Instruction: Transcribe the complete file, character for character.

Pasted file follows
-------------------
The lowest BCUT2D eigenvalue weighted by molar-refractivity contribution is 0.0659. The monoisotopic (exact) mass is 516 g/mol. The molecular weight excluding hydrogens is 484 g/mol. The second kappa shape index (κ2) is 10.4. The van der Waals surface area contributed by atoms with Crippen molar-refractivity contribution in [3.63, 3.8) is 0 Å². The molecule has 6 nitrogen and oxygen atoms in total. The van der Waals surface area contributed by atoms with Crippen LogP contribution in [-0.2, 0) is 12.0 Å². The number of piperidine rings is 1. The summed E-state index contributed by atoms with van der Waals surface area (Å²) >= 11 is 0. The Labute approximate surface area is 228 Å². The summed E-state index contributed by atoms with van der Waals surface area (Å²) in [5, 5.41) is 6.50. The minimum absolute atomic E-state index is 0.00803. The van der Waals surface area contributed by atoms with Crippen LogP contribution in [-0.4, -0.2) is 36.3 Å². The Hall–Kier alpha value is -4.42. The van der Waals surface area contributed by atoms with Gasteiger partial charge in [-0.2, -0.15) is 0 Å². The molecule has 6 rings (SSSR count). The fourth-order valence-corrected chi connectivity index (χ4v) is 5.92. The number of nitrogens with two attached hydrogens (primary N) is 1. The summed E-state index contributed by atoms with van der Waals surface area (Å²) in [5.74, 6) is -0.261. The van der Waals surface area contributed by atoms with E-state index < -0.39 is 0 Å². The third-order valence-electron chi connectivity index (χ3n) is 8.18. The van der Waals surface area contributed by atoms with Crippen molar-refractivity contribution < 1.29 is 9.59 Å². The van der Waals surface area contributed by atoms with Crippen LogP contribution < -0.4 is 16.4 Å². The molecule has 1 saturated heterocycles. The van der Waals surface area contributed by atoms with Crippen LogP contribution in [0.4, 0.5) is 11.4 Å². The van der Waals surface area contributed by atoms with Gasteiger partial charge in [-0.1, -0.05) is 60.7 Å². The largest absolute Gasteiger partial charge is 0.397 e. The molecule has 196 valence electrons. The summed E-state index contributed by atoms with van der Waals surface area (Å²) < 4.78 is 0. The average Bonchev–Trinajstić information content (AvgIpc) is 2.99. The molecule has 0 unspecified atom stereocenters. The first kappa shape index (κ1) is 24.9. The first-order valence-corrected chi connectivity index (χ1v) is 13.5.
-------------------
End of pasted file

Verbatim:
The lowest BCUT2D eigenvalue weighted by molar-refractivity contribution is 0.0659. The monoisotopic (exact) mass is 516 g/mol. The molecular weight excluding hydrogens is 484 g/mol. The second kappa shape index (κ2) is 10.4. The van der Waals surface area contributed by atoms with Crippen molar-refractivity contribution in [3.63, 3.8) is 0 Å². The molecule has 6 nitrogen and oxygen atoms in total. The van der Waals surface area contributed by atoms with Crippen LogP contribution in [-0.2, 0) is 12.0 Å². The number of piperidine rings is 1. The summed E-state index contributed by atoms with van der Waals surface area (Å²) >= 11 is 0. The Labute approximate surface area is 228 Å². The summed E-state index contributed by atoms with van der Waals surface area (Å²) in [5, 5.41) is 6.50. The minimum absolute atomic E-state index is 0.00803. The van der Waals surface area contributed by atoms with Crippen LogP contribution in [-0.4, -0.2) is 36.3 Å². The Hall–Kier alpha value is -4.42. The van der Waals surface area contributed by atoms with Gasteiger partial charge in [-0.2, -0.15) is 0 Å². The molecule has 6 rings (SSSR count). The fourth-order valence-corrected chi connectivity index (χ4v) is 5.92. The number of nitrogens with two attached hydrogens (primary N) is 1. The summed E-state index contributed by atoms with van der Waals surface area (Å²) in [5.74, 6) is -0.261. The van der Waals surface area contributed by atoms with E-state index < -0.39 is 0 Å². The third-order valence-electron chi connectivity index (χ3n) is 8.18. The van der Waals surface area contributed by atoms with Crippen molar-refractivity contribution < 1.29 is 9.59 Å². The van der Waals surface area contributed by atoms with Crippen LogP contribution < -0.4 is 16.4 Å². The molecule has 1 saturated heterocycles. The van der Waals surface area contributed by atoms with Crippen LogP contribution in [0.4, 0.5) is 11.4 Å². The van der Waals surface area contributed by atoms with Gasteiger partial charge in [-0.1, -0.05) is 60.7 Å². The largest absolute Gasteiger partial charge is 0.397 e. The molecule has 196 valence electrons. The summed E-state index contributed by atoms with van der Waals surface area (Å²) < 4.78 is 0. The average Bonchev–Trinajstić information content (AvgIpc) is 2.99. The molecule has 0 unspecified atom stereocenters. The first kappa shape index (κ1) is 24.9. The first-order valence-corrected chi connectivity index (χ1v) is 13.5.